Strokes: progressive stroke pathway

The progressive stroke pathway, produced by the National Advisory Committee for Stroke (NACS), sets out a vision of what progressive stroke care in Scotland should comprise.

5. Recognition and Referral

Raising and maintaining awareness of the symptoms of stroke and transient ischaemic attack (TIA) in the population, its recognition, and the need to immediately seek help are key to optimising treatment and outcomes.

5.1 Improving individual awareness and recognition of stroke

The FAST campaign is a UK wide awareness campaign designed to help detect and enhance responsiveness to the needs of a person having a stroke. The acronym stands for:

  • Facial drooping
  • Arm weakness
  • Speech difficulties
  • Time to call emergency services

Awareness campaigns should be shaped by evidence about what methods (e.g. TV/radio advertising, social media) most effectively reach target populations. It is especially important to consider how best to reach people who may face inequalities in access to information, or awareness of stroke. This includes:

  • People for whom English is not a first language
  • People living in areas of deprivation
  • Younger people who may not be aware of their risk of stroke

5.2 Improving referral pathways

Early assessment and triage for people with stroke or TIA is important because the time windows for delivering the most effective interventions, such as thrombolysis, thrombectomy & commencement of secondary prevention, are measured in hours. The earlier treatment is started the more effective it is.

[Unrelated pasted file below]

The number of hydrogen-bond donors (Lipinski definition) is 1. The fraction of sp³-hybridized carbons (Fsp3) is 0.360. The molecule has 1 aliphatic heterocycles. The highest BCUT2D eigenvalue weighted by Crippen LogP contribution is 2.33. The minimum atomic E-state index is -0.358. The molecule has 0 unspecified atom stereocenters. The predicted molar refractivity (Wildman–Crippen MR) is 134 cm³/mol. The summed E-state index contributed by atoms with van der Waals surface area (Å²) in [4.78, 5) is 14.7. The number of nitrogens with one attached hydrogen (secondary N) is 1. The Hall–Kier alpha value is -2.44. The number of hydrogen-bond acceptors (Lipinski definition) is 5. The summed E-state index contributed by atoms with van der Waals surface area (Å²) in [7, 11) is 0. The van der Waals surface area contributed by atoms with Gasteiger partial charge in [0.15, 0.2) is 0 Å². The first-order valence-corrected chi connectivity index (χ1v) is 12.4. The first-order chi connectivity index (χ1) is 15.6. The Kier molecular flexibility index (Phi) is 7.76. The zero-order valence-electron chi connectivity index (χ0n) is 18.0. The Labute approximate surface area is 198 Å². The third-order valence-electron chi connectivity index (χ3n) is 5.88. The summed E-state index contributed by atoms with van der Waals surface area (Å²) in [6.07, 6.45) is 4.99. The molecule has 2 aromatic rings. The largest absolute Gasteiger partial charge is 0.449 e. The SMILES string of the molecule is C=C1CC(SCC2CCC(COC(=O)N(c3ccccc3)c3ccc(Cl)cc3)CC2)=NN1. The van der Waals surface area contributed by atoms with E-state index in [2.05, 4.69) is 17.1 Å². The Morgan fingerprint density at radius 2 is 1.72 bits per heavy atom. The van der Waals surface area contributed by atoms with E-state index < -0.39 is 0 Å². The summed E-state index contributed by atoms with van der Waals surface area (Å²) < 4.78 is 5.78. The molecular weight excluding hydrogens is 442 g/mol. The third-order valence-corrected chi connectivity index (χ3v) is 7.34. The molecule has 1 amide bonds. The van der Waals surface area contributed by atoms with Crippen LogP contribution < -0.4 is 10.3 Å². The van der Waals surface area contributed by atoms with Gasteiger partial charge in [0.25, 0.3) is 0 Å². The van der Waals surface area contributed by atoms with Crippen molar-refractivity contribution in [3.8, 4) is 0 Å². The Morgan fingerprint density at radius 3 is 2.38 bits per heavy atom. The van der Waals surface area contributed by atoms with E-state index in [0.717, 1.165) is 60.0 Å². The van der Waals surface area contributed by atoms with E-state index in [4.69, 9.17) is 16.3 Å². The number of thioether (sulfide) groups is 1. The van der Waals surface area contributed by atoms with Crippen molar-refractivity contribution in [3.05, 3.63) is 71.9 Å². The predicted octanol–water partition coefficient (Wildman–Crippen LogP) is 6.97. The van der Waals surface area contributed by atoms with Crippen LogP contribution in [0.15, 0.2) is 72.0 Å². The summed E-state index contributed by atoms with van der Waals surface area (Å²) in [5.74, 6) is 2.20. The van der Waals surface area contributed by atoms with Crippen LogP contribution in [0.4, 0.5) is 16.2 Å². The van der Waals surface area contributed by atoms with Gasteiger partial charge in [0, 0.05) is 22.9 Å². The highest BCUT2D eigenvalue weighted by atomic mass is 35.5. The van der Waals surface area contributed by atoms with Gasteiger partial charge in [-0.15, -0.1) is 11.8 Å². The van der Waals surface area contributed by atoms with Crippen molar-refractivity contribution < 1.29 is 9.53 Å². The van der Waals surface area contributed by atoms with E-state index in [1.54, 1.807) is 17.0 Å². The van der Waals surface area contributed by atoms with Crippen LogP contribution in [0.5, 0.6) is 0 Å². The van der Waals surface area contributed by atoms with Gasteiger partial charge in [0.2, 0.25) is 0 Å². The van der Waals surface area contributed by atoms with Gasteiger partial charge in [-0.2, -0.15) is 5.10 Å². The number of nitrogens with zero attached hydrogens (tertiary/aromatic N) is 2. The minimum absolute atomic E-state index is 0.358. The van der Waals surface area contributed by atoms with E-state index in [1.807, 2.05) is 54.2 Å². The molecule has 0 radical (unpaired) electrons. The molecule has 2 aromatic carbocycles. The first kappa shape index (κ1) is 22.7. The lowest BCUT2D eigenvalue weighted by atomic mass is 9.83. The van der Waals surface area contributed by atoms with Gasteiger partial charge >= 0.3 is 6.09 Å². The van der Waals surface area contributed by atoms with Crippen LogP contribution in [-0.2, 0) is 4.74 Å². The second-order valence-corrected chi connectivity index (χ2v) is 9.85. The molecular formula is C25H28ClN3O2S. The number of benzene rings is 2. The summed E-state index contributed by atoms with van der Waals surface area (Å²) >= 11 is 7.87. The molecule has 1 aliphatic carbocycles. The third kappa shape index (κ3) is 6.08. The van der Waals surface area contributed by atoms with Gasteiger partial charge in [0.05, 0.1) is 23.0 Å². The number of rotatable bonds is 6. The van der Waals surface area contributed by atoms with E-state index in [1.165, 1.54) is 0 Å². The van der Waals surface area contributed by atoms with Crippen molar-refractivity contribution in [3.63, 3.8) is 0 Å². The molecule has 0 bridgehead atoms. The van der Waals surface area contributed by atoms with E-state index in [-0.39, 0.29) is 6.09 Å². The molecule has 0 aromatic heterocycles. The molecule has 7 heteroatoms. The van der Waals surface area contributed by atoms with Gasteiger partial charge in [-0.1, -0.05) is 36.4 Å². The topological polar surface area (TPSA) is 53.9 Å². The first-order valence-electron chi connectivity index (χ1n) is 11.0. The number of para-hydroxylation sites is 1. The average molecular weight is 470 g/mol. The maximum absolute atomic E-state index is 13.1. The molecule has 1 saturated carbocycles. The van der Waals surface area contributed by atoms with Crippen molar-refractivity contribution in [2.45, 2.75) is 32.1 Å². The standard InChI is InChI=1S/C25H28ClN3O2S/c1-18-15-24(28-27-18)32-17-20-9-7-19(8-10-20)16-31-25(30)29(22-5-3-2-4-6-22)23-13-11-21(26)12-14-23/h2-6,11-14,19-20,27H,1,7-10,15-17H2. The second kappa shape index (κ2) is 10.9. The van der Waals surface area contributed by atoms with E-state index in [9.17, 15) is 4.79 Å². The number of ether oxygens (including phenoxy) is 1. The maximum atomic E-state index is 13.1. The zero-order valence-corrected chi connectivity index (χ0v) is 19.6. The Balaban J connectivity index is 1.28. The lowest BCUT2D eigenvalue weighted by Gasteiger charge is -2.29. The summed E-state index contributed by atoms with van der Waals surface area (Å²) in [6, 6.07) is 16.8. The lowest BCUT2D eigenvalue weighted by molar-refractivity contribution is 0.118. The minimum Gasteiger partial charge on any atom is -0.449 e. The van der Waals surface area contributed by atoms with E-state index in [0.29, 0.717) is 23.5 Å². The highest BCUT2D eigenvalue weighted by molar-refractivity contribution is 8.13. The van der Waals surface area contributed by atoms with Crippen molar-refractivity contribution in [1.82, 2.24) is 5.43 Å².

Most services in Scotland have a system in place to allow urgent patient referral for rapid specialist assessment, though unwarranted variation should be identified and addressed.

The National Stroke Voices highlighted the importance of raising awareness about recognition of stroke and TIA within primary care, and identified emergency departments as a key area for improvement. Targeted education on FAST and clear referral guidelines could support health care professionals to recognise symptoms and signs of stroke, including in circumstances where presentation may not be typical (for example where the FAST test might be negative, or where the person experiencing stroke is young).

5.2.1 Referral to TIA services

In instances where the symptoms of stroke have resolved rapidly and an acute stroke is not suspected, then the person should be referred into TIA services. Key aspects of these services are outlined in detail in Section 5: TIA Services. The most common sources of referral to TIA services will be from primary care, emergency departments, ophthalmology/optometry services, medical wards and Scottish Ambulance Service. Clear pathways should be in place for all referrers.

In some locations TIA telephone hotlines are in place which allow paramedics, primary care clinicians and emergency department professionals to talk directly to a stroke physician at the time of the patient first accessing healthcare. This enables early specialist intervention and treatment whilst the patient is waiting to have the diagnosis and treatment refined.

All patients referred to TIA services should be told that they must not drive for one month - as per Driver and Vehicle Licensing Agency (DVLA) recommendations - and should be advised regarding current regulations around resuming driving. This should be supported by a robust and rapid electronic referral system e.g., SCI gateway or TRAK workbench, which should prompt driving advice and secondary prevention prescription. These referrals should be monitored, or have notification systems, to ensure prompt appointing to specialist review.